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Shane,
There are no flip front/modular helmets that are Snell approved but there are several that meet the European safety standards.

I copied this directly from Snell's website.

Why won't Snell certify some types of helmets like flip up front designs?
Snell does not dismiss out of hand any helmet design that strays from the conventional. Snell does not point out any design specifications other than general requirements in our standards. We are however, always concerned with innovations and new designs that may effect the helmet's ability to protect the wearer, or in some cases the helmets potential to cause injury. At present the Foundation has not had the opportunity to test any of the flip up front type helmets for certification. We do not find any fault with these designs as long as they are used according to the manufacturers instructions and meet all of the requirements of the standard. We will also certify any size of helmet as long as it meets the same requirements as any other Snell certified helmet.
 

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Discussion Starter #5
WNGNUT,

Since many American riders look for the SNELL certification as a SAFETY STANDARD, I wonder why no manufacturers have sent Snell a flip-up helmet for certification? I guess I will wait until Snell certifies one. I still prefer CHEWING my food to STRAWS :shock:!

Happy 2007!

Shane
 

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Here is a real-life test example:

We were riding with another couple traveling on their GL1800 behind our bikes. They were wearing HJC Symax flip face helmets when they went down on the Interstate at approximately 65mph. Both of them landed face first on the pavement, before sliding into a grassy median area. The rider's helmet was gouged in the front and on both sides from where his head slid across the pavement. The passenger's helmet was impacted on two sides, if I remember correctly. Both helmets held up. The chinbars withstood the impact. None of the hinges sprung and the latching mechanisms still worked on both helmets. We were impressed with how well the helmets withstood the impact. Made us much more comfortable about wearing them (which we were at the time).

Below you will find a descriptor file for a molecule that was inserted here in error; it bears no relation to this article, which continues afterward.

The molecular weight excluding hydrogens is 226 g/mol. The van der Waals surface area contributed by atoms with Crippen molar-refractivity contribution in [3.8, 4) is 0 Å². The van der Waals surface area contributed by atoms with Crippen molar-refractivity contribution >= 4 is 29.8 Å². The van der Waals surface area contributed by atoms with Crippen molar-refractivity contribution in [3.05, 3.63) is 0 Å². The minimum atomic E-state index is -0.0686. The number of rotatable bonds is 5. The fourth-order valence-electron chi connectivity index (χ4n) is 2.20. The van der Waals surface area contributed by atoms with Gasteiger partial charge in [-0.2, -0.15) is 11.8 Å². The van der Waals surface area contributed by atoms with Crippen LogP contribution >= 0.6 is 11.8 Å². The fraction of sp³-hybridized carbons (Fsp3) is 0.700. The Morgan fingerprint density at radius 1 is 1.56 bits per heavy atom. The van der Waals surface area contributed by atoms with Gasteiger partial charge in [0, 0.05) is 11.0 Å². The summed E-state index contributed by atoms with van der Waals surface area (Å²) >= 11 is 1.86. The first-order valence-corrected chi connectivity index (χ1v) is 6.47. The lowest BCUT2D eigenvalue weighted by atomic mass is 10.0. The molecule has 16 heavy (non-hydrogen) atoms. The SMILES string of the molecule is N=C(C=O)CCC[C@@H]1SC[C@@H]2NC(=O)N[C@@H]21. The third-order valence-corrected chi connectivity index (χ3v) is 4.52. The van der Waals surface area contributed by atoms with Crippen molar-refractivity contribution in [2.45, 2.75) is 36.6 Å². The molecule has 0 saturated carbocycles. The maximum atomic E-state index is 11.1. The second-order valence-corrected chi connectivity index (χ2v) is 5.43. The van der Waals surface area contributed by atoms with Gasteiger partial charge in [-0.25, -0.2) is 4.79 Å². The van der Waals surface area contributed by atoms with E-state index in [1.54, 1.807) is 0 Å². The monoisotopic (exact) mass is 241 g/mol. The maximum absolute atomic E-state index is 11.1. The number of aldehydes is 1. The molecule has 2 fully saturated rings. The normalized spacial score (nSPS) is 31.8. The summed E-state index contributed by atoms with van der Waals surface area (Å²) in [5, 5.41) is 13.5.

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IMHO.. flip up helmets are inheritly not as safe as the full face...

1st point... it would not be that difficult to snag the release .. then your face is no longer protected...

2nd point.. I have seen some riders with the face flipped up while riding
(i know .. not recommended) ..point i am making some do not always practice safety.. but my FULL face is always in place while riding.......

cosmic
 

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Shane,
You should buy and wear whatever helmet fits your wants and needs. I'm not trying to talk you into one style over another. I would suggest that you read up on the SNELL testing and the European testing and then you can decide if you want a modular one or not. There are SNELL approved open face helmets so the SNELL rating doesn't mean full face protection.

I can send you some more info. on the tests if you are interested.
 

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I choose to wear a full face. Check em all out. Let the comfort be your guide and buy what makes you happy. Don't drop that helmet,they all scratch easily.
 

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I went to a Symax earlier this year... (Too handsum to risk it any more).. :) The hinges and latches lock tight, and the catch is NOT easy to snag and open accidentally.. Its very easy to put on and off over glasses, keeps my headsets at a good distance from my ears, and is about as quiet as any helmet I've ever seen. I think it's very comfortable.

The only hazard I can see is riding with the face flipped up. You catch more wind with it open like that, so a cross-wind can snatch your head pretty easily. And of course, if you DO go down, it's like having a big handle attached to your head waiting to catch on something and jerk your head off your neck. Fortunately, this hazard is 100% preventable.
 

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I've always felt the my flip face may not be quite as secure as a full face,but the chin bar should take the initial impact before breaking.
At least there's more there than an open face.